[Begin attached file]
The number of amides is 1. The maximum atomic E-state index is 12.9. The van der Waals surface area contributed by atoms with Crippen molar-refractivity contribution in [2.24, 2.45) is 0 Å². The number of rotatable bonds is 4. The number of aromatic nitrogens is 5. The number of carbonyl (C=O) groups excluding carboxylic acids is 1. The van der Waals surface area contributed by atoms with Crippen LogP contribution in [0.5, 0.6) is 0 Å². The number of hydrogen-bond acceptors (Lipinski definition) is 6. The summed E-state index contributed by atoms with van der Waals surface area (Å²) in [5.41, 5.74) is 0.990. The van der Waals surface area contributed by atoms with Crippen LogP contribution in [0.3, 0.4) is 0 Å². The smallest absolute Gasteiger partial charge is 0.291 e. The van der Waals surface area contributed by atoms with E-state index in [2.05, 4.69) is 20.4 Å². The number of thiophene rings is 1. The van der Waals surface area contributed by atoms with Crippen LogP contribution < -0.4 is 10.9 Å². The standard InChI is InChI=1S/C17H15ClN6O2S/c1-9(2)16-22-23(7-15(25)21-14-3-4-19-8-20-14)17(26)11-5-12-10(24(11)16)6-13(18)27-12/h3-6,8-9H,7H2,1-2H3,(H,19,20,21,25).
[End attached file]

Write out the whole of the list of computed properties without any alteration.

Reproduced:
The number of amides is 1. The maximum atomic E-state index is 12.9. The van der Waals surface area contributed by atoms with Crippen molar-refractivity contribution in [2.24, 2.45) is 0 Å². The number of rotatable bonds is 4. The number of aromatic nitrogens is 5. The number of carbonyl (C=O) groups excluding carboxylic acids is 1. The van der Waals surface area contributed by atoms with Crippen LogP contribution in [0.5, 0.6) is 0 Å². The number of hydrogen-bond acceptors (Lipinski definition) is 6. The summed E-state index contributed by atoms with van der Waals surface area (Å²) in [5.41, 5.74) is 0.990. The van der Waals surface area contributed by atoms with Crippen LogP contribution in [0.3, 0.4) is 0 Å². The smallest absolute Gasteiger partial charge is 0.291 e. The van der Waals surface area contributed by atoms with E-state index in [2.05, 4.69) is 20.4 Å². The number of thiophene rings is 1. The van der Waals surface area contributed by atoms with Crippen LogP contribution < -0.4 is 10.9 Å². The standard InChI is InChI=1S/C17H15ClN6O2S/c1-9(2)16-22-23(7-15(25)21-14-3-4-19-8-20-14)17(26)11-5-12-10(24(11)16)6-13(18)27-12/h3-6,8-9H,7H2,1-2H3,(H,19,20,21,25).